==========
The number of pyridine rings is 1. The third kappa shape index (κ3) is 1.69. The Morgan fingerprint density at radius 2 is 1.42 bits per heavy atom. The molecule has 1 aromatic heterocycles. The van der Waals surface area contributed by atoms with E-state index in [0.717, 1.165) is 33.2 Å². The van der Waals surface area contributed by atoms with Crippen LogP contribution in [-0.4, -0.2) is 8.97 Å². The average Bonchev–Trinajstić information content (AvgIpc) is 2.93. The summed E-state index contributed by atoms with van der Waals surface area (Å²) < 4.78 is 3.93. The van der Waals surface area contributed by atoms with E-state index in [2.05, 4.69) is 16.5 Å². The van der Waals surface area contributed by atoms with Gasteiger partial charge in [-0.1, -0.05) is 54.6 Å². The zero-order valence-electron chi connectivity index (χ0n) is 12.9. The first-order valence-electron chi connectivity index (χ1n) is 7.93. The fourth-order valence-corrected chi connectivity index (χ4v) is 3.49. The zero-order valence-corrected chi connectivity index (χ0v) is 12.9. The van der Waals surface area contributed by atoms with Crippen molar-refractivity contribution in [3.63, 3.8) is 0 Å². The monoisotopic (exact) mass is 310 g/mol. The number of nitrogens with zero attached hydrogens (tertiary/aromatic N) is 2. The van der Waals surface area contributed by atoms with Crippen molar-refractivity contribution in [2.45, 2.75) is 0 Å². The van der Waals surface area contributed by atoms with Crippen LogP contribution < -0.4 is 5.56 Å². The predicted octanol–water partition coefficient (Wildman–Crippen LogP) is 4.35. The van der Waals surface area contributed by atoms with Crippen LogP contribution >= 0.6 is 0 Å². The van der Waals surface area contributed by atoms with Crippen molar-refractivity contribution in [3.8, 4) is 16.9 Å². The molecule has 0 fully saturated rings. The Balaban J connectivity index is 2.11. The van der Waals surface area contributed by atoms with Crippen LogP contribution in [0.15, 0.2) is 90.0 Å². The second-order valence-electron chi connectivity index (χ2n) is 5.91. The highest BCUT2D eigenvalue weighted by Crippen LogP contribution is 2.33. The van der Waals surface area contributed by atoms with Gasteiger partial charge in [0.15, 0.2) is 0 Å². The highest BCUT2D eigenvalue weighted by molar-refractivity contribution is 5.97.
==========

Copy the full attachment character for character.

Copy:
The number of pyridine rings is 1. The third kappa shape index (κ3) is 1.69. The Morgan fingerprint density at radius 2 is 1.42 bits per heavy atom. The molecule has 1 aromatic heterocycles. The van der Waals surface area contributed by atoms with E-state index in [0.717, 1.165) is 33.2 Å². The van der Waals surface area contributed by atoms with Crippen LogP contribution in [-0.4, -0.2) is 8.97 Å². The average Bonchev–Trinajstić information content (AvgIpc) is 2.93. The summed E-state index contributed by atoms with van der Waals surface area (Å²) < 4.78 is 3.93. The van der Waals surface area contributed by atoms with E-state index in [2.05, 4.69) is 16.5 Å². The van der Waals surface area contributed by atoms with Gasteiger partial charge in [-0.1, -0.05) is 54.6 Å². The zero-order valence-electron chi connectivity index (χ0n) is 12.9. The first-order valence-electron chi connectivity index (χ1n) is 7.93. The fourth-order valence-corrected chi connectivity index (χ4v) is 3.49. The zero-order valence-corrected chi connectivity index (χ0v) is 12.9. The van der Waals surface area contributed by atoms with Crippen molar-refractivity contribution in [3.63, 3.8) is 0 Å². The monoisotopic (exact) mass is 310 g/mol. The number of nitrogens with zero attached hydrogens (tertiary/aromatic N) is 2. The van der Waals surface area contributed by atoms with Crippen molar-refractivity contribution in [2.45, 2.75) is 0 Å². The van der Waals surface area contributed by atoms with Crippen LogP contribution < -0.4 is 5.56 Å². The predicted octanol–water partition coefficient (Wildman–Crippen LogP) is 4.35. The van der Waals surface area contributed by atoms with Crippen LogP contribution >= 0.6 is 0 Å². The van der Waals surface area contributed by atoms with Crippen molar-refractivity contribution in [3.8, 4) is 16.9 Å². The molecule has 0 fully saturated rings. The Balaban J connectivity index is 2.11. The van der Waals surface area contributed by atoms with Crippen LogP contribution in [0.15, 0.2) is 90.0 Å². The second-order valence-electron chi connectivity index (χ2n) is 5.91. The highest BCUT2D eigenvalue weighted by Crippen LogP contribution is 2.33. The van der Waals surface area contributed by atoms with Gasteiger partial charge in [0.15, 0.2) is 0 Å². The highest BCUT2D eigenvalue weighted by molar-refractivity contribution is 5.97.